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NCJRS Abstract

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NCJ Number: 92531 Find in a Library
Title: Survey of Computerized Information for Lawyers - LEXIS, JURIS, WESTLAW, and FLITE
Journal: Rutgers Computer and Technology Law Journal  Volume:9  Issue:2  Dated:(1983)  Pages:295-314
Author(s): J T Soma; A R Stern
Date Published: 1983
Page Count: 19
Format: Article
Language: English
Country: United States of America
Annotation: This article examines four currently used computer-assisted legal research (CALR) systems in terms of hardware, software, and 'user friendliness,' with a view toward each system's cost-effectiveness; suggestions are offered for an ideal CALR system.
Abstract: LEXIS became operational as a computerized legal research system in 1973, and in 1979, WESTLAW began providing full texts of searchable material instead of the headnotes-only format with which it began. Although WESTLAW provides services at a slightly lower cost, particularly with reference to its public terminal system, its product quality (in terms of data base content and the accessibility of the information in the data bases) and system friendliness are not as high as those of LEXIS. JURIS is an on-line-interactive terminal system, while FLITE has retained the batch system of operation. JURIS and FLITE are similar in searching methods and in the overall structure of their systems. The possibility of public availability of either system is presently unknown and the probability is low. JURIS has a superior query language and structure compared to either WESTLAW or LEXIS. FLITE's complexities appear to be more than offset by the competent staff that runs the system. The ideal CALR system is described in terms of hardware (need for larger and more readable video screens), query language, and system support by the supplier. Twenty-six footnotes are provided.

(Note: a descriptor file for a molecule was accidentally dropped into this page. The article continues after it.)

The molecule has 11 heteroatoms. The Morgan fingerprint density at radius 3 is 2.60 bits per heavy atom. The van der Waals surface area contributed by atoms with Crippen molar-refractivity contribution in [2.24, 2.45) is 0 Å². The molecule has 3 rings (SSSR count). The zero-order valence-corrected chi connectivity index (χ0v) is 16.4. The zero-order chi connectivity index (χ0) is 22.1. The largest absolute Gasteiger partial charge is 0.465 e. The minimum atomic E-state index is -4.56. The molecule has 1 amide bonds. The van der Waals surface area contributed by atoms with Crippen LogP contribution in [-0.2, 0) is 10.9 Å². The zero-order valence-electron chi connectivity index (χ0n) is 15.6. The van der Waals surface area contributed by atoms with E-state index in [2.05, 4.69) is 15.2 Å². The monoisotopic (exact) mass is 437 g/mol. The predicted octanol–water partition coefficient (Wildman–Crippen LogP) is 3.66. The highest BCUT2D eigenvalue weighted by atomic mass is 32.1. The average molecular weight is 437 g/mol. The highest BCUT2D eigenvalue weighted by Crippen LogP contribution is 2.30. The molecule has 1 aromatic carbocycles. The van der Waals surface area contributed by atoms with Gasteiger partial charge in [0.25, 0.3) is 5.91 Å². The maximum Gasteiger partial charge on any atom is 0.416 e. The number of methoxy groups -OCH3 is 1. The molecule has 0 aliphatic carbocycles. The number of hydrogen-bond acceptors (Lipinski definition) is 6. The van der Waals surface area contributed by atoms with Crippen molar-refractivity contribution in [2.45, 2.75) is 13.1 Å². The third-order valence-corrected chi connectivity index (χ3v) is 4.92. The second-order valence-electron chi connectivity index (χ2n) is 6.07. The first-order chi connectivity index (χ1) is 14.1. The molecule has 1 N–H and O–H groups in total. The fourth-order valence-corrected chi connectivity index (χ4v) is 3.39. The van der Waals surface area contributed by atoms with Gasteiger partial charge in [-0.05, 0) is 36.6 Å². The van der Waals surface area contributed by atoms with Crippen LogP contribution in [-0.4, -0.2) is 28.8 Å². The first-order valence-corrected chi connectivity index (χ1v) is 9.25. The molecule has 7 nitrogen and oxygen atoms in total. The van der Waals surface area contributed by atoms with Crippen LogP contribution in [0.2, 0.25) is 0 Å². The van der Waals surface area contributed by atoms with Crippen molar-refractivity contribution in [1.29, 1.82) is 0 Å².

Index Term(s): Computer aided operations; Legal reference services
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